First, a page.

Assertions on Complex Types

XSD 1.1 supports the definition of assertions on both simple and complex types.

Assertions enable cross-validation of different elements or attributes within a complex type. For example, specifying:

<xs:assert test="xs:date(@date-of-birth) lt xs:date(@date-of-death)"/>

will cause a run-time validation error if an instance document is validated in which the relevant condition does not hold.

Saxon allows any XPath 2.0 expression to be used in the test attribute. This includes expressions that call Java or .NET extension functions.

For assertions on complex types, the context node supplied to the expression is the element being validated. The element being validated is presented as type xs:anyType, but its attributes and children, because they have already been validated, are annotated with their respective types. The static context for the expression comes from the containing schema document: any namespace prefixes used in the expression must be declared using namespace declarations in the schema in the usual way. The default namespace for elements and types may be set using the xpathDefaultNamespace attribute either on the element containing the XPath expression, or on the xs:schema element. It is not possible to use any variables or user-defined functions within the expression.

For the purpose of generating diagnostics, Saxon recognizes an assertion of the form empty(expr) specially. For example, if you are validating an XSLT stylesheet, you might write on the top-level complex type <xs:assert test="empty(if (@version='1.0') then xsl:variable[@as] else ())"/>. If you use this form of assertion, the validator will not only report that the assertion is false for the top-level element, it will also report the location of all the xsl:variable elements that caused the assertion to be false. This also works for not(expr) provided that expr has a static item type of node().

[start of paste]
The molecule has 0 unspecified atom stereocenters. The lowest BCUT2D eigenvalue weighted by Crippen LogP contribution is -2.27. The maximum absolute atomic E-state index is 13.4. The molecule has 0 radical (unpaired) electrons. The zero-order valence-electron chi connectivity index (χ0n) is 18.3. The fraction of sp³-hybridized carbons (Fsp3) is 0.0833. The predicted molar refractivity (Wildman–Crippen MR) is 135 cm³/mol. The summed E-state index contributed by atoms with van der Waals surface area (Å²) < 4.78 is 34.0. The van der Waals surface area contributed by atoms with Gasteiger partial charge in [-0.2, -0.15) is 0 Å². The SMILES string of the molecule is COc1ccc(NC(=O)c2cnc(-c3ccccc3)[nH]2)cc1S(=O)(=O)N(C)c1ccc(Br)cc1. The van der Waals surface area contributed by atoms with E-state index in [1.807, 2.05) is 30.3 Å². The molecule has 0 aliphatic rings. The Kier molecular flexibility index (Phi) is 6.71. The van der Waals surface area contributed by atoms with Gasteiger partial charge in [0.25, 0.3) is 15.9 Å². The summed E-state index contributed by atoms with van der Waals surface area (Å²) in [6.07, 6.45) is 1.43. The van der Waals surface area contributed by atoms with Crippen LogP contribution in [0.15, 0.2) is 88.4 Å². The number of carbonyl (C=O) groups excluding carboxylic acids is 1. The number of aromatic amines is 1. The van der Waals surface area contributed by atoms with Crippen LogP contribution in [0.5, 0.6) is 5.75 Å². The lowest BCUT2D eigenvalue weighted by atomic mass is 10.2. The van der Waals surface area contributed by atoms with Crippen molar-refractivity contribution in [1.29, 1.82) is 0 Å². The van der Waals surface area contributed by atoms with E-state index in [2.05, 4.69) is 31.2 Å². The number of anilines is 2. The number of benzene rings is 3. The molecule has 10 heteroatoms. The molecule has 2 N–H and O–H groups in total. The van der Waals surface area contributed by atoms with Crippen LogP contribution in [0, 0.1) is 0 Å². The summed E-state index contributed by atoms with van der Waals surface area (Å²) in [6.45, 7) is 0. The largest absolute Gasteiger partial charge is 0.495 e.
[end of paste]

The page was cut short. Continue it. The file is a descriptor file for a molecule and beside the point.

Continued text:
Another aid to diagnostics is the saxon:message attribute: if present on the xs:assert element, this provides a message to be output when the assertion is not satisfied: see saxon:message.

The XPath expression is evaluated against a temporary document that contains the subtree rooted at this element: more specifically, the subtree contains a document node with this element as its only child. Validation succeeds if the effective boolean value (EBV) of the expression is true, and fails if the EBV is false or if an error occurs during the evaluation.

If a complex type is derived by extension or by restriction, then the assertions supplied on the base type must be satisfied as well as those supplied on the type itself.

Note that when assertions are defined on a complex type, the subtree representing an element with that type will be built in memory. It is therefore advisable to exercise care when applying this facility to elements that have very large subtrees.

For assertions on simple types, <xs:assertion> is treated as a facet. It may be applied to any variety of type, that is to a type derived by restriction from an atomic type, a list type, or a union type. The value against which the assertion is being tested is available to the expression as the value of variable $value; this will be typed as an instance of the base type (the type being restricted). There is no context node. The variable $value is also available in the same way for complex types with simple content.